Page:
The dated events.—To obtain a distinct idea of this period, one needs to get clearly in mind the principal dated events in it. The following list of these, in the earlier part of it, is abridged from the thirty-seventh and the fortieth Inductive Studies, in the Old Testament Student for June, 1888:

  • 608 B. C. Death of Josiah, king of Judah, in battle with Necho of Egypt. Not far from the same date (a little earlier, according to Josephus Ant. X. v. 1; but cf. 2 Kgs. 23:29), the final overthrow of Nineveh by the Medes and Nabopolassar, king of Babylon; and the marriage of Nebuchadnezzar, son of Nabopolassar, to the daughter of the Median king.

  • 607 B. C. 1st year of Jehoiakim, 2 Kgs. 23:34; 2 Chron. 36:5.

  • 607-605 B. C. Certain prophecies of Urijah and of Jeremiah, Jer. chaps. 26 and 7-10. Successful campaigns of Nebuchadnezzar, sent by Nabopolassar against Egypt, Coelosyria, and Phoenicia, Berosus in Jos. Cont. Apion, I. 19.

  • 605 B. C. 3d year of Jehoiakim. 21st year of Nabopolassar. Accession of Nebuchadnezzar, who hurried to Babylon for that purpose, followed later by his Jewish, Syrian, Phoenician, and other captives, Berosus as above. Daniel and his companions carried away, and Nebuchadnezzar's civil service training school formed, Dan. 1:1-16.

  • 604 B. C. 4th year of Jehoiakim, and 1st of Nebuchadnezzar, Jer. 46:2 ; 25:1. The decisive battle of Carchemish, 46:2. Jeremiah prophesying against the nations, and against Israel, 46:1-49:33; 25:1-38, especially ver. 13. Baruch writing Jeremiah's prophecies, Jer. 45; 36:1-8.

  • 603 B. C. 5th of Jehoiakim, and 2d of Nebuchadnezzar. Baruch's second roll, Jer. 36:9-32. Daniel and his companions complete their three years' training, and Daniel explains the king's dream, Dan. 1:5, 16-21; 2:1-49.

  • 598 B. C. 7th of Nebuchadnezzar. 3023 persons deported, Jer. 52:28. Possibly, siege of Tyre begun, Jos. Cont. Ap. I. 21.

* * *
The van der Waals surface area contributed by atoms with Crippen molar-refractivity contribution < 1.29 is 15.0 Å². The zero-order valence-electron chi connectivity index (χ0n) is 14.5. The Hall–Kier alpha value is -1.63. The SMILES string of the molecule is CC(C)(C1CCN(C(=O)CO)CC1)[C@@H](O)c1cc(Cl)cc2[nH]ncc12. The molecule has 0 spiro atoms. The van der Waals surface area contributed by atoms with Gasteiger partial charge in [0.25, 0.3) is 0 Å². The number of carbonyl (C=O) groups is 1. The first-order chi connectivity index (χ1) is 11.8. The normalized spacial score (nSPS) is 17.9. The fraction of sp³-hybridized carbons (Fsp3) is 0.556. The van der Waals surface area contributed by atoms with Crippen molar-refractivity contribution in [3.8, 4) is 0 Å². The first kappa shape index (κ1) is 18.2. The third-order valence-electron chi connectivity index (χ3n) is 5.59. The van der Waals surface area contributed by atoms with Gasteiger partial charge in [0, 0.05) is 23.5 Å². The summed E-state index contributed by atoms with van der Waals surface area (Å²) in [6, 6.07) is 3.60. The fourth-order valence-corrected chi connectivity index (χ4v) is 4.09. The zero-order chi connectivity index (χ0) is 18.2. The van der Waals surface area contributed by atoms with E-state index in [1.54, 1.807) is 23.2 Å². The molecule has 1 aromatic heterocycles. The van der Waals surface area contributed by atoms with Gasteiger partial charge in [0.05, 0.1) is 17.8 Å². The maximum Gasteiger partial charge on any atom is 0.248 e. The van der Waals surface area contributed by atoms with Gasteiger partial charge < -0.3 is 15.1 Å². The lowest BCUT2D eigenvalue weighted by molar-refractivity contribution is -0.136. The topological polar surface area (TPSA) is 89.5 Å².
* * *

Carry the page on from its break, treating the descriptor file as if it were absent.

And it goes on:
• 597 B. C. 11th of Jehoiakim, and 8th of Nebuchadnezzar. Jehoiakim killed. Short reign of Jehoiachin, also called Coniah, and Jeconiah. The great deportation to Babylon. Accession of Zedekiah. 2 Kgs. 24:6-16; 2 Chron. 36:9-10; Jer. 36:30-31; 22:18-30; 24:1, etc.

  • 596-594 B. C. Jews in Babylonia, Judah, and Egypt, Jer. 24. Jeremiah's letter to the Babylonian Jews, and incidents connected with it, Jer. 29. His prophecy concerning Elam, 49:34-39.

  • 593 B. C. 4th of Zedekiah. Hananiah and Jeremiah, Jer. 27 and 28. Zedekiah's special act of homage, Jer. 51:59-64. Jeremiah prophesying against Babylon, Jer. 5o and 51.

  • 592 B. C. 5th of Zedekiah. Ezekiel prophesying among the exiles by Chebar, Ezek. 1:2 and chaps. 1-7.3

  • 591 B. C., last half. 6th of Zedekiah. Ezekiel prophesying among the exiles in regard to the prevalent idolatry and the approaching fate of Jerusalem, chaps. 8-19. Daniel recognized as an especially great man, Ezek. 14:14. Zedekiah's perjury and rebellion, Ezek. 17:2-21; 2 Kgs. 24:19-20; 2 Chron. 36:12-13a.

  • 590 B. C. 7th of Zedekiah, Ezek. 20:1 sq. Ezekiel prophesies ultimate restoration, but for the present, rebuke and downfall.

  • 588 B. C. 9th of Zedekiah. Jerusalem invested, 10th day of 10th month, say in January B. C. 587, Ezek. 24:1 sq.; 2 Kgs. 25:1; Jer. 52:4; 39:1. Jeremiah advises against resistance, and his services are afterward recognized by Nebuchadnezzar, Jer. 21; 39:11-14; 40:1-5, etc. Ezekiel's wife dies, an emblem of the hopelessness of the case of Jerusalem; he prophesies against Judah, Moab, Ammon, Edom, Philistia, and the Cherethites, Ezek. chaps. 24-25

  • 587 B. C. 10th of Zedekiah, and 18th of Nebuchadnezzar. Interval of siege, owing to Egyptian interference; hard times for Jeremiah, Jer. 37. The three Hebrew men and the fiery furnace, Dan. 3, according to Septuagint of Dan. 3:1. In the 10th month, Ezekiel denounces Egypt for being a staff of reed to Judah, and threatens forty years' desolation, Ezek. 29:1, 6, 11-15 sq. Jeremiah's land purchase, Jer. 32. 832 persons deported, Jer. 52:29.

  • 586 B. C. 11th of Zedekiah, and 19th of Nebuchadnezzar. Ezekiel prophesies against Pharaoh, first month; Jehovah has broken one of Pharaoh's arms, and will break both, Ezek. 30:20. Third month, he prophesies again concerning Pharaoh, comparing him to the Assyrian, 31:. First day of same month he prophesies against Tyre, for exulting in the downfall of Jerusalem, 26:1 sq. Fourth and fifth months, capture of Jerusalem and burning of temple, 2 Kgs. 25:3-21 ; 2 Chron. 36:18-20; Jer. 52:6-27; 39:4-10o. Gedaliah made governor, and assassinated in the seventh month, 2 Kgs. 25:22-25; Jer. 40:5-41:o. Flight of the people to Egypt, and incidents there, 2 Kgs. 25:26; Jer. 41:11-44:30.

  • 586-570 B. C. Within this time, the termination of the 13 years' siege of Tyre, by Nebuchadnezzar. See writers cited by Josephus Ant. X. xi. 1, and Cont. Ap. I. 21, and Ezek. 29:17. Within this time, also, Nebuchadnezzar's madness? Dan. 4.